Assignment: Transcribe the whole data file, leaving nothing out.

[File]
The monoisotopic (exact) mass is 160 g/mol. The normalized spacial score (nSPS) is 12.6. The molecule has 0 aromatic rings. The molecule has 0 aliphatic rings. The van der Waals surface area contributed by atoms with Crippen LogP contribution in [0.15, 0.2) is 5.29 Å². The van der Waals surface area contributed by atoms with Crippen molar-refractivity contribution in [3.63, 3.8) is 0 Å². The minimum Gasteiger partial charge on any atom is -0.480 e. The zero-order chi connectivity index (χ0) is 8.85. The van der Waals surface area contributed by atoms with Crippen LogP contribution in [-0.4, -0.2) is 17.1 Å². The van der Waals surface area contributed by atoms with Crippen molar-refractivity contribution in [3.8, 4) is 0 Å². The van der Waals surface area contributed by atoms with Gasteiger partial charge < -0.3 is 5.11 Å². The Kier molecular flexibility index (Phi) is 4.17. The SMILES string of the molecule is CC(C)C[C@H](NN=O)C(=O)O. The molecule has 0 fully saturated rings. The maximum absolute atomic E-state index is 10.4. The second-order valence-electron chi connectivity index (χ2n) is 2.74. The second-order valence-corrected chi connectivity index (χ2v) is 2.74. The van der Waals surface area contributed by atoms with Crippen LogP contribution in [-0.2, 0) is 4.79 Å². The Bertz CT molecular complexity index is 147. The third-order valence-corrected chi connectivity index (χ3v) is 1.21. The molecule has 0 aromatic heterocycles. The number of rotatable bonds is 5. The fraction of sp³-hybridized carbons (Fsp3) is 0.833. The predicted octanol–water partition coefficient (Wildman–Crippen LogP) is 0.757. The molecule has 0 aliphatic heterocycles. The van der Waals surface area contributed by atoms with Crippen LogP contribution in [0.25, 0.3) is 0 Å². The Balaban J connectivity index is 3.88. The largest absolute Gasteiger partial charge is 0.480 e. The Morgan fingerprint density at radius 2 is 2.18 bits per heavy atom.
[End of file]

The monoisotopic (exact) mass is 160 g/mol. The normalized spacial score (nSPS) is 12.6. The molecule has 0 aromatic rings. The molecule has 0 aliphatic rings. The van der Waals surface area contributed by atoms with Crippen LogP contribution in [0.15, 0.2) is 5.29 Å². The van der Waals surface area contributed by atoms with Crippen molar-refractivity contribution in [3.63, 3.8) is 0 Å². The minimum Gasteiger partial charge on any atom is -0.480 e. The zero-order chi connectivity index (χ0) is 8.85. The van der Waals surface area contributed by atoms with Crippen LogP contribution in [-0.4, -0.2) is 17.1 Å². The van der Waals surface area contributed by atoms with Crippen molar-refractivity contribution in [3.8, 4) is 0 Å². The van der Waals surface area contributed by atoms with Gasteiger partial charge < -0.3 is 5.11 Å². The Kier molecular flexibility index (Phi) is 4.17. The SMILES string of the molecule is CC(C)C[C@H](NN=O)C(=O)O. The molecule has 0 fully saturated rings. The maximum absolute atomic E-state index is 10.4. The second-order valence-electron chi connectivity index (χ2n) is 2.74. The second-order valence-corrected chi connectivity index (χ2v) is 2.74. The van der Waals surface area contributed by atoms with Crippen LogP contribution in [-0.2, 0) is 4.79 Å². The Bertz CT molecular complexity index is 147. The third-order valence-corrected chi connectivity index (χ3v) is 1.21. The molecule has 0 aromatic heterocycles. The number of rotatable bonds is 5. The fraction of sp³-hybridized carbons (Fsp3) is 0.833. The predicted octanol–water partition coefficient (Wildman–Crippen LogP) is 0.757. The molecule has 0 aliphatic heterocycles. The van der Waals surface area contributed by atoms with Crippen LogP contribution in [0.25, 0.3) is 0 Å². The Balaban J connectivity index is 3.88. The largest absolute Gasteiger partial charge is 0.480 e. The Morgan fingerprint density at radius 2 is 2.18 bits per heavy atom.